As many of you noted, on viewing the picture of me and my grandson in the previous post, I am bald.
I have what is called male pattern baldness. (Note that I "have" it. I am not "afflicted" by it. I do not "suffer" from it. I am not "fighting a battle" against it. I am not applying for a handicapped parking tag for my rear-view mirror.) I started losing my hair in my late 20s or so and although I'm no longer keeping track, for all I know I am still losing it. If I left it alone, I would have a smattering of fine, sparse hair on the top of my head, but I use a razor to tidy that up.
Like any guy (and there are so many of us) who has grown up with this, I have heard every bald joke in creation. And really, there are only so many. They're not particularly fresh or clever. Men have been going bald since the dawn of time, and people have been trying to make them feel bad or inferior about it since the very first follicle hit the ground. When you make a bald joke, you are ploughing very tired soil.
What always interests me about bald jokes is the motive behind them. I mean, when someone who despises me makes a bald joke, I get that - they want to let me know that they feel superior to me because they were able to arrange their genetic structure in such a way that they won't experience male pattern baldness. As you might imagine, this doesn't work as well as they hope. Instead, I sort of feel smug about their inability to grasp simple scientific concepts.
But what bemuses me is bald jokes coming from my friends.
See, bald jokes aren't the kind of thing where you're "laughing with" someone. If you're making a bald joke, you're probably not bald. Because of the way society views baldness, you probably know that the person you are making the bald joke at has spent years being pitied, mocked, dismissed, overlooked, or teased for his "affliction". So, when it's your friend ... why would you do that?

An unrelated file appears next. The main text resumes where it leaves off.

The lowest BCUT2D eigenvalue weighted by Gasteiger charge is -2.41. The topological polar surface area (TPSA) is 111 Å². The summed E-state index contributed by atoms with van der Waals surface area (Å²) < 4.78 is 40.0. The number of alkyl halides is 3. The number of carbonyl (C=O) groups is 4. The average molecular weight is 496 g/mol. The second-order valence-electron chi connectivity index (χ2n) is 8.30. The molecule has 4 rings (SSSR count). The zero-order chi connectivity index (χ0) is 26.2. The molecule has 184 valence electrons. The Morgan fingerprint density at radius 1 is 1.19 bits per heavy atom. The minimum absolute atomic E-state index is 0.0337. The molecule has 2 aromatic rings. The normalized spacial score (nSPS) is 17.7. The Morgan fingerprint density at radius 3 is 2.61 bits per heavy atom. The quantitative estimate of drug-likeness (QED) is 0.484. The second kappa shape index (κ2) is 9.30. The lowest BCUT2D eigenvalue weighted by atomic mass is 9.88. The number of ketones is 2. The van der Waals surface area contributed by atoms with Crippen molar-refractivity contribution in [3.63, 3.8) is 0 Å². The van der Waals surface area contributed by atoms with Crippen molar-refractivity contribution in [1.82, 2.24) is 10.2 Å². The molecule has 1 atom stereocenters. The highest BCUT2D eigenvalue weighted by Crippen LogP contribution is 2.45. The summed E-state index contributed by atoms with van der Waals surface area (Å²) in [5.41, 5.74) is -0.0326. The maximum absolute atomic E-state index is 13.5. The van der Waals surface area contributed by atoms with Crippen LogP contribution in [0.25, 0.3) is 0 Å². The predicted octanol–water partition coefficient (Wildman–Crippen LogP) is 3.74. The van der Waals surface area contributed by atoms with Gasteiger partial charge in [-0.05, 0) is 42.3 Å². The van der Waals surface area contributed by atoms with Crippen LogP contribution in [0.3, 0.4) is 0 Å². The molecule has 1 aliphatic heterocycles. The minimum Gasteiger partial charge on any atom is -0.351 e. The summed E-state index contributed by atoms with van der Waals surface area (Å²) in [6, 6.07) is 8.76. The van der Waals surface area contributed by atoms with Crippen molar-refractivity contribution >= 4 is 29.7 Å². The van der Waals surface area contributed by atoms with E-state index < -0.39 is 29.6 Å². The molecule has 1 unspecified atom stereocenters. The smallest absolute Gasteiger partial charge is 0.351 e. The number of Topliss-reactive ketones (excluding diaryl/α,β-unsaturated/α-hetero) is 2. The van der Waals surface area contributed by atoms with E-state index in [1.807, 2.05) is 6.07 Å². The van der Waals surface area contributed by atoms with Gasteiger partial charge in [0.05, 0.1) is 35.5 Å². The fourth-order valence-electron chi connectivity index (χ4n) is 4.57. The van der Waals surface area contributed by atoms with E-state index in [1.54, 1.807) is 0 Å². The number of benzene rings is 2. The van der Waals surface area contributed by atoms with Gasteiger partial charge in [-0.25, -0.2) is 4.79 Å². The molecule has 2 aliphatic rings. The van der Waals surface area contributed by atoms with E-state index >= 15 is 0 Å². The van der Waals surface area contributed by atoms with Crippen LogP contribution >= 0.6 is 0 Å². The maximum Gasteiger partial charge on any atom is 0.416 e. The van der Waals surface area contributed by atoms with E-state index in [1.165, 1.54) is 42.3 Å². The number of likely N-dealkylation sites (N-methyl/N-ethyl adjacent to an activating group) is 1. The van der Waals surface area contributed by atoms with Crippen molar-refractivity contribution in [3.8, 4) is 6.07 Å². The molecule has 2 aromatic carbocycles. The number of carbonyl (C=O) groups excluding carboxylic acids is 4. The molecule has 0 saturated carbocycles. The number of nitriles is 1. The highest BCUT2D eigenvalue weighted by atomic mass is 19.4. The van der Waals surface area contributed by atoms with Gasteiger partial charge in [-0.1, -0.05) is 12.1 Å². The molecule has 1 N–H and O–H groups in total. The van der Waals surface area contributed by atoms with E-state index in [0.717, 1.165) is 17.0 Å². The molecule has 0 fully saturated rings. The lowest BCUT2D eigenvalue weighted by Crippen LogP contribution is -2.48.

The thing is, I don't think it's a mean-spirited effort to hurt. But there's a fascinating short circuit in our social wiring when it comes to baldness. It's as if my baldness - in and of itself - gives you permission to sneer about it.
Most of us would never dream of mocking friends about other notable genetic characteristics they have. "Hey, leave some air for the rest of us, Big Nose!" "Nice map of Albania on your forehead there, Gorbachev!" "Wow, is that your ass or are you shoplifting an ottoman under that dress?"
But baldness? The bar is, evidently, open. Curious, that.
Look, I know I'm bald. And I'm not defensive about it. I'm not defiant about it, I'm not embarrassed by it, I'm not proud of it. I'm not anything about it. I don't have hair in the same way that you do have hair. I don't notice it - or, I guess, I don't notice not having it - until people try to make a funny joke about it. And even then, it's not my baldness that's the issue to me - it's them.